At its Council meeting on 2018 September 5 the British Astronomical Association gave the go-ahead to what promises to be an exciting new venture. An Exoplanet Division will be formed as part of the Asteroid and Remote Planets Section (ARPS), whose Director is Dr Richard Miles, with Roger Dymock as Assistant Director (Exoplanets) who joins the other ARPS Assistant Directors; Peter Birtwhistle (Astrometry) and Tim Haymes (Occultations).

Exoplanet transit light-curve
Exoplanet transit light-curve
The immediate priority is to concentrate on transit observations – imaging the passage of an exoplanet in front of its host star. Within that activity we would hope to cater for beginners through to experienced imagers and be able to fully analyse the results obtained. We want to appeal to a broad audience by including activities not included in traditional BAA sections.

Longer term it is planned to widen our brief to include:
– Gravitational microlensing follow-up
– Radial velocity measurements using spectroscopy
– Participation in pro-am projects – for example-
   – Atmospheric Remote Sensing Infrared Exoplanet Large-survey (ARIEL)
   – Transiting Exoplanet Survey Satellite (TESS)
   – Planetary Transits and Oscillations of Stars (PLATO)
– Involvement in Project Argus which uses amateur radio telescopes to look for signs of extra-terrestrial intelligence
– An understanding of astrobiology, by way of on-line courses, because searching for extra-terrestrial life is THE objective of exoplanet research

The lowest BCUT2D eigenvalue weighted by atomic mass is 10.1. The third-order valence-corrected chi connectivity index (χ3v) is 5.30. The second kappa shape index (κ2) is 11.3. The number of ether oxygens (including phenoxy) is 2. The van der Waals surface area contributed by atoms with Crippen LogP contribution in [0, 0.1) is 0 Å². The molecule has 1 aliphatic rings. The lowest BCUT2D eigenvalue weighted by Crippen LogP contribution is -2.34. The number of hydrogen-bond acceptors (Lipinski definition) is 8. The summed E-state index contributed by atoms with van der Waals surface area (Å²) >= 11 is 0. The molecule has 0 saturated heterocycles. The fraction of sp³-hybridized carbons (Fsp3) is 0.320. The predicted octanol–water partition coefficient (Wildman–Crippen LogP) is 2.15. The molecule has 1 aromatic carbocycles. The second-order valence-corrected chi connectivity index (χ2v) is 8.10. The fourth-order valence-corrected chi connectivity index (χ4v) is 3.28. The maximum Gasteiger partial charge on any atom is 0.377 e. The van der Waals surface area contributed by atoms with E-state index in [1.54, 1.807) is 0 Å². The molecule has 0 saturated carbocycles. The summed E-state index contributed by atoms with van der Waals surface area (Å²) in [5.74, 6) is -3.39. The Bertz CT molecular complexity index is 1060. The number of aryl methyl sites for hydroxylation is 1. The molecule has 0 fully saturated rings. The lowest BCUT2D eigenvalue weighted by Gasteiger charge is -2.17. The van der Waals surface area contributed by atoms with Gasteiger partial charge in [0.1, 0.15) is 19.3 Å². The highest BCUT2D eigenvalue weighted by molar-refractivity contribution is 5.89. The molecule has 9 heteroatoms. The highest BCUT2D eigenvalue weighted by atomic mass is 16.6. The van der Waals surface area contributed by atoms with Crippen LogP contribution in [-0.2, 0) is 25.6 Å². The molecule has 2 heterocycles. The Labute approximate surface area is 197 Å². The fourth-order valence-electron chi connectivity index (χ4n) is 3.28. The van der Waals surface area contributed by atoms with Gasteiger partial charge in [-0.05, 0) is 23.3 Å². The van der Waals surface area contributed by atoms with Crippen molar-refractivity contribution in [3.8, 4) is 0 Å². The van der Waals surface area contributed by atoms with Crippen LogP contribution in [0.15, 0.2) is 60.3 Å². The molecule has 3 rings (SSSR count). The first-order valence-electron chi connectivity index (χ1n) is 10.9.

– Encouraging participation in Citizen Science on-line analysis of transit light curves to search for exoplanets. It is important that we offer something to those unable for whatever reason to participate in actual imaging. There are two Citizen Science websites which provide. transit light curves for analysis enabling users to search for exoplanets – Planet Hunters and Exoplanet Explorers.
– Participating in the search for extra-terrestrial intelligence via the SETI@Home project which uses home computers to scan data from professional radio telescopes
– Space – progress in manned spaceflight and why we need to leave Earth and become a multi-planet species
– Building a knowledge base; keeping up to date on exoplanets in general, awareness of imaging and analysis techniques, knowledge of ground and space-based observatories and technology, availability of on-line courses, attendance at relevant meetings
– Establishing links with related organisations such as;
– UK Exoplanet Community
– Centre for Exoplanet Science
– UK Centre for Astrobiology
– Planetary Society
– British Interplanetary Society
– SETI Institute

The British Astronomical Association supports amateur astronomers around the UK and the rest of the world. Find out more about the BAA or join us.